Can you imagine using online advertising to drive people to Sears to buy a wrench? Well, it's happening today as marketers discover that a large amount of retail traffic comes from the Web.
"The Role of Search in Consumer Buying," a new study by comScore (sponsored by Google) found that 63 percent of search-related purchases occur in offline retail stores. The results also indicate that 25 percent of searchers purchased an item directly related to their search query - of those buyers, just 37 percent completed their purchase online. The study examined the search behavior of 83 million Americans, conducting over 552 million searches within 11 product categories using one or more of 24 search engines.
What do people buy offline? Just about everything. Over 80 percent of conversions occurred offline in categories like video games, toys & hobbies, consumer electronics and music/movies/videos.
CLICK TO ENLARGE Graph:
Buyer Conversion For Select Product Categories (% of Buyers)
CLICK TO ENLARGE Graph:
Conversion For Select Ecommerce Categories (% of Buyers)
Shop and Compare Most people don't buy right away; they like to shop and compare. The study found that over half of online holiday buying activity occurred in subsequent Internet sessions. This shows a strong trend known as latent buying and the importance of search marketing.
True Buyers are Search Driven The comScore study analyzed the search behavior of 83 million consumers during the 2005 holiday season. Of these, the 8.6 million who subsequently purchased items online were found to be intense users of search engines across all product categories. They performed nearly ten times as many searches as non-buyers.
Search marketing has become a line item in the marketing budget, but it hasn't always been this way. I remember it being a tough sell back in the days when search represented less than 1 percent of the online advertising budget. Currently, that number is up to 34 percent.
Paid search spending has increased faster than any other online marketing channel. Search marketing revenues in North America totaled $5.75 billion in 2005 and are projected to reach $11 billion in 2010 (SEMPO).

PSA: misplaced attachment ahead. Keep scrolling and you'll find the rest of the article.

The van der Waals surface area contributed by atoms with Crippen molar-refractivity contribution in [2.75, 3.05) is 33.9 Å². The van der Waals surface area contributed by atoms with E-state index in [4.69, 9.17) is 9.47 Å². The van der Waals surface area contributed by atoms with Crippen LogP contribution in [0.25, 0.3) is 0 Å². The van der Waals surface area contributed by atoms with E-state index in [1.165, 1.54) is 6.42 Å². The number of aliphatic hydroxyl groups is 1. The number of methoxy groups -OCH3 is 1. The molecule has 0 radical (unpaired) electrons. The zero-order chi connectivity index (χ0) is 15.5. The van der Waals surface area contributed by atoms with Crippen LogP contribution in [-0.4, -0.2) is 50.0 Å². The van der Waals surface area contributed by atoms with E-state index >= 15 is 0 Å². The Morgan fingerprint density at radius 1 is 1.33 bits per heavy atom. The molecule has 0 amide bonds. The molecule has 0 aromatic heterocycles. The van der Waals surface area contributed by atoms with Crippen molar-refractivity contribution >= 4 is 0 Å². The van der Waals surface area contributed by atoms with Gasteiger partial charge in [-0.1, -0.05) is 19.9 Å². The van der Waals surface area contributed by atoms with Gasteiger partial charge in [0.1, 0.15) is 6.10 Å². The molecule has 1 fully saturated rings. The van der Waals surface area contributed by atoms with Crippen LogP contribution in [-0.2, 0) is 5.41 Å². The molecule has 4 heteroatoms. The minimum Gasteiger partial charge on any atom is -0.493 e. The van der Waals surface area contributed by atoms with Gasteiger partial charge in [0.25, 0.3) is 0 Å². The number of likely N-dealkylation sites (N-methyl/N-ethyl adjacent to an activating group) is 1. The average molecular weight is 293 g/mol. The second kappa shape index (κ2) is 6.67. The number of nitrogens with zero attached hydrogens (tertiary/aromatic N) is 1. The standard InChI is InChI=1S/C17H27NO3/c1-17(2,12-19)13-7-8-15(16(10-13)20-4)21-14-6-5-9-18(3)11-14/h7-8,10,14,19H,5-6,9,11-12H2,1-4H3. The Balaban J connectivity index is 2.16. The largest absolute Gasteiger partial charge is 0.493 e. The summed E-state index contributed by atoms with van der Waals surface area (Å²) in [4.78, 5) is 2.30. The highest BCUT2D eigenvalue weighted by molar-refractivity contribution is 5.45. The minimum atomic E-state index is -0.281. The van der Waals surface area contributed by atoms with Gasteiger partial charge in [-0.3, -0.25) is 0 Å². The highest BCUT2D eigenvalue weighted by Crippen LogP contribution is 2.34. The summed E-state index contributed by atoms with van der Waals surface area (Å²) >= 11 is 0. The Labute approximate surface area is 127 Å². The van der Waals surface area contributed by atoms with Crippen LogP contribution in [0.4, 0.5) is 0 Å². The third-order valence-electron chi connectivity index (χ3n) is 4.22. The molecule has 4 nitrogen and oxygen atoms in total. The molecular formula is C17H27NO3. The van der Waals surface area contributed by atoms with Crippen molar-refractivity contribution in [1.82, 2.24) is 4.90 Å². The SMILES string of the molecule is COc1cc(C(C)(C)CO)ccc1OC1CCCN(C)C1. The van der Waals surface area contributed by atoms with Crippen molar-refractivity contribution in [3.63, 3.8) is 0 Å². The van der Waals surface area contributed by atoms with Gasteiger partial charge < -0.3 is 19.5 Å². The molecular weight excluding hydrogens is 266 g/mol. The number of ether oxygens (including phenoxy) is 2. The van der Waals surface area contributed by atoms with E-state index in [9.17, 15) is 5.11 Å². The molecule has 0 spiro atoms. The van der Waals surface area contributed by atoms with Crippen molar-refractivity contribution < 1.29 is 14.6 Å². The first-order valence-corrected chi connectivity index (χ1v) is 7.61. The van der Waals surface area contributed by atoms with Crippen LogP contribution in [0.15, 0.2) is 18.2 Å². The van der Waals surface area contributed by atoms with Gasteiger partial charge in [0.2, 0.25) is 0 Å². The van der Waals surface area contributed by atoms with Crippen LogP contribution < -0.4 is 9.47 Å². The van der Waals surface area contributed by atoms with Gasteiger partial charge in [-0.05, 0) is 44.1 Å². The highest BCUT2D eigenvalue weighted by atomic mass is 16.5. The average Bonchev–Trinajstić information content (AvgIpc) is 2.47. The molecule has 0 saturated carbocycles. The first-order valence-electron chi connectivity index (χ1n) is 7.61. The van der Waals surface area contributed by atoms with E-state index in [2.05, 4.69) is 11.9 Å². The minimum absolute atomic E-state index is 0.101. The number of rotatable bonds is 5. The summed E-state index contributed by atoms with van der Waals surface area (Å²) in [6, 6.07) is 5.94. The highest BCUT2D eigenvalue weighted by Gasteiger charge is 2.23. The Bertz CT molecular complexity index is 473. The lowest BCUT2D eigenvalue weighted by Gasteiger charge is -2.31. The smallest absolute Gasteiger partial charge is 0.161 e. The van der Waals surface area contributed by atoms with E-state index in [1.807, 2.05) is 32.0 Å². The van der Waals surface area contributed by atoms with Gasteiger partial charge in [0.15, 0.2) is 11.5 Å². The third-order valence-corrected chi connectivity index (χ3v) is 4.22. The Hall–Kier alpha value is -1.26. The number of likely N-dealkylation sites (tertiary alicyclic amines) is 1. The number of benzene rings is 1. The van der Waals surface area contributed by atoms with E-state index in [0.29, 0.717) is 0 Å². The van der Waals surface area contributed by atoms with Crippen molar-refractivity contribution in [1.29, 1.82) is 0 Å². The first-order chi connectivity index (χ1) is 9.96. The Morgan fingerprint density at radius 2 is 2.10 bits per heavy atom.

The State of Ecommerce The Department of Commerce estimated total ecommerce sales for 2005 at $86.3 billion, an increase of 24.6 percent over 2004. Total retail sales in 2005 increased 7.2 percent over 2004, with ecommerce sales accounting for 2.3 percent of total sales. Ecommerce sales projections from eMarketer predict $139 billion by 2008.
Based on Shop.org and Forrester Research estimates released last May, the four fastest growing online retail categories for 2005 were cosmetics and fragrances; over-the-counter medications and personal care; jewelry and luxury goods; and flowers, gifts and cards. An update to the Shop.org and Forrester Research will be released in May 2006.
Prepare for the Holiday Season Holiday shoppers start early. The comScore study found that 60 percent of all searchers started their search process before November 15, 2005. The take-away for search advertisers is that holiday-season advertising budgets should be ample and released early enough to cover the aggressive search behavior of serious buyers.
Where do Retailers Rank? Industry research indicates that, two years in a row (2004 and 2005), most ecommerce sites are not well optimized for organic rankings. OneupWeb's 2005 study reported that 83 percent of Internet Retailer Magazine's top 100 websites are not using basic search engine optimization principles to gain high rankings.